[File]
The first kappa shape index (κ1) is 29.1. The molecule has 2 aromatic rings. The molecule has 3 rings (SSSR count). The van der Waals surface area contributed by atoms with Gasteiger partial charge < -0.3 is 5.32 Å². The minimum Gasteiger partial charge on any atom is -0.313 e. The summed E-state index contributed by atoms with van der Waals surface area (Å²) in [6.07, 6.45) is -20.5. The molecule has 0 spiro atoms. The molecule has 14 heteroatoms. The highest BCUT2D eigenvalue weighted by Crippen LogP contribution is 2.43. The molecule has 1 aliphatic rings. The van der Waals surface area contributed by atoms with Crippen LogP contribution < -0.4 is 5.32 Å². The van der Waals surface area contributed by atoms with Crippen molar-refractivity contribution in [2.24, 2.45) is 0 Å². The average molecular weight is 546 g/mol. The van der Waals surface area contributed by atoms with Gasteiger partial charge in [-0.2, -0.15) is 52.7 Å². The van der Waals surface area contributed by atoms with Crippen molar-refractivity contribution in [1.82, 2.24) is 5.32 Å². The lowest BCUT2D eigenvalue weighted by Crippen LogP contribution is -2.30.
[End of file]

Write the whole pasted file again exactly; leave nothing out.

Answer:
The first kappa shape index (κ1) is 29.1. The molecule has 2 aromatic rings. The molecule has 3 rings (SSSR count). The van der Waals surface area contributed by atoms with Gasteiger partial charge < -0.3 is 5.32 Å². The minimum Gasteiger partial charge on any atom is -0.313 e. The summed E-state index contributed by atoms with van der Waals surface area (Å²) in [6.07, 6.45) is -20.5. The molecule has 0 spiro atoms. The molecule has 14 heteroatoms. The highest BCUT2D eigenvalue weighted by Crippen LogP contribution is 2.43. The molecule has 1 aliphatic rings. The van der Waals surface area contributed by atoms with Crippen LogP contribution < -0.4 is 5.32 Å². The van der Waals surface area contributed by atoms with Crippen molar-refractivity contribution in [2.24, 2.45) is 0 Å². The average molecular weight is 546 g/mol. The van der Waals surface area contributed by atoms with Gasteiger partial charge in [-0.2, -0.15) is 52.7 Å². The van der Waals surface area contributed by atoms with Crippen molar-refractivity contribution in [1.82, 2.24) is 5.32 Å². The lowest BCUT2D eigenvalue weighted by Crippen LogP contribution is -2.30.